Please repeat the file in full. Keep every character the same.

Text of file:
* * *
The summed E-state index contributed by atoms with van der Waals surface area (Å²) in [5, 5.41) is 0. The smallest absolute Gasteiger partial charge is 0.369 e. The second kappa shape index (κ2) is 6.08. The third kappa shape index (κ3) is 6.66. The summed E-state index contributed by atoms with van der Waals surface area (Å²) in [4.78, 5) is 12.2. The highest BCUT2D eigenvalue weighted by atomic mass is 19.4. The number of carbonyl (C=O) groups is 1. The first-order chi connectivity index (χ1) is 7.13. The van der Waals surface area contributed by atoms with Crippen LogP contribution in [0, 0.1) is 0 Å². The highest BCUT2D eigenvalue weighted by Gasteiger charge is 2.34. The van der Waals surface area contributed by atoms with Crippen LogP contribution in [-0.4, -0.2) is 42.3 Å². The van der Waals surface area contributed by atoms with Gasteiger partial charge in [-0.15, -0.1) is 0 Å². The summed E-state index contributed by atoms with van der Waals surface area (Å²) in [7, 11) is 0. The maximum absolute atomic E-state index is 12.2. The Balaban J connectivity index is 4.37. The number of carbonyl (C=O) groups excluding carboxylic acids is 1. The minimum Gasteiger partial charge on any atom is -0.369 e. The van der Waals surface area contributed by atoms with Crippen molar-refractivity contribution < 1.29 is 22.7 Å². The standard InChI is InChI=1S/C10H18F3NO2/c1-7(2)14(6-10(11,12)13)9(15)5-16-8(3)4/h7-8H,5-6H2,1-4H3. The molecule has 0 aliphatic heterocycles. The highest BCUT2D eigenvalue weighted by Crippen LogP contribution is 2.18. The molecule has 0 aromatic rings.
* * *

The summed E-state index contributed by atoms with van der Waals surface area (Å²) in [5, 5.41) is 0. The smallest absolute Gasteiger partial charge is 0.369 e. The second kappa shape index (κ2) is 6.08. The third kappa shape index (κ3) is 6.66. The summed E-state index contributed by atoms with van der Waals surface area (Å²) in [4.78, 5) is 12.2. The highest BCUT2D eigenvalue weighted by atomic mass is 19.4. The number of carbonyl (C=O) groups is 1. The first-order chi connectivity index (χ1) is 7.13. The van der Waals surface area contributed by atoms with Crippen LogP contribution in [0, 0.1) is 0 Å². The highest BCUT2D eigenvalue weighted by Gasteiger charge is 2.34. The van der Waals surface area contributed by atoms with Crippen LogP contribution in [-0.4, -0.2) is 42.3 Å². The van der Waals surface area contributed by atoms with Gasteiger partial charge in [-0.15, -0.1) is 0 Å². The summed E-state index contributed by atoms with van der Waals surface area (Å²) in [7, 11) is 0. The maximum absolute atomic E-state index is 12.2. The Balaban J connectivity index is 4.37. The number of carbonyl (C=O) groups excluding carboxylic acids is 1. The minimum Gasteiger partial charge on any atom is -0.369 e. The van der Waals surface area contributed by atoms with Crippen molar-refractivity contribution < 1.29 is 22.7 Å². The standard InChI is InChI=1S/C10H18F3NO2/c1-7(2)14(6-10(11,12)13)9(15)5-16-8(3)4/h7-8H,5-6H2,1-4H3. The molecule has 0 aliphatic heterocycles. The highest BCUT2D eigenvalue weighted by Crippen LogP contribution is 2.18. The molecule has 0 aromatic rings.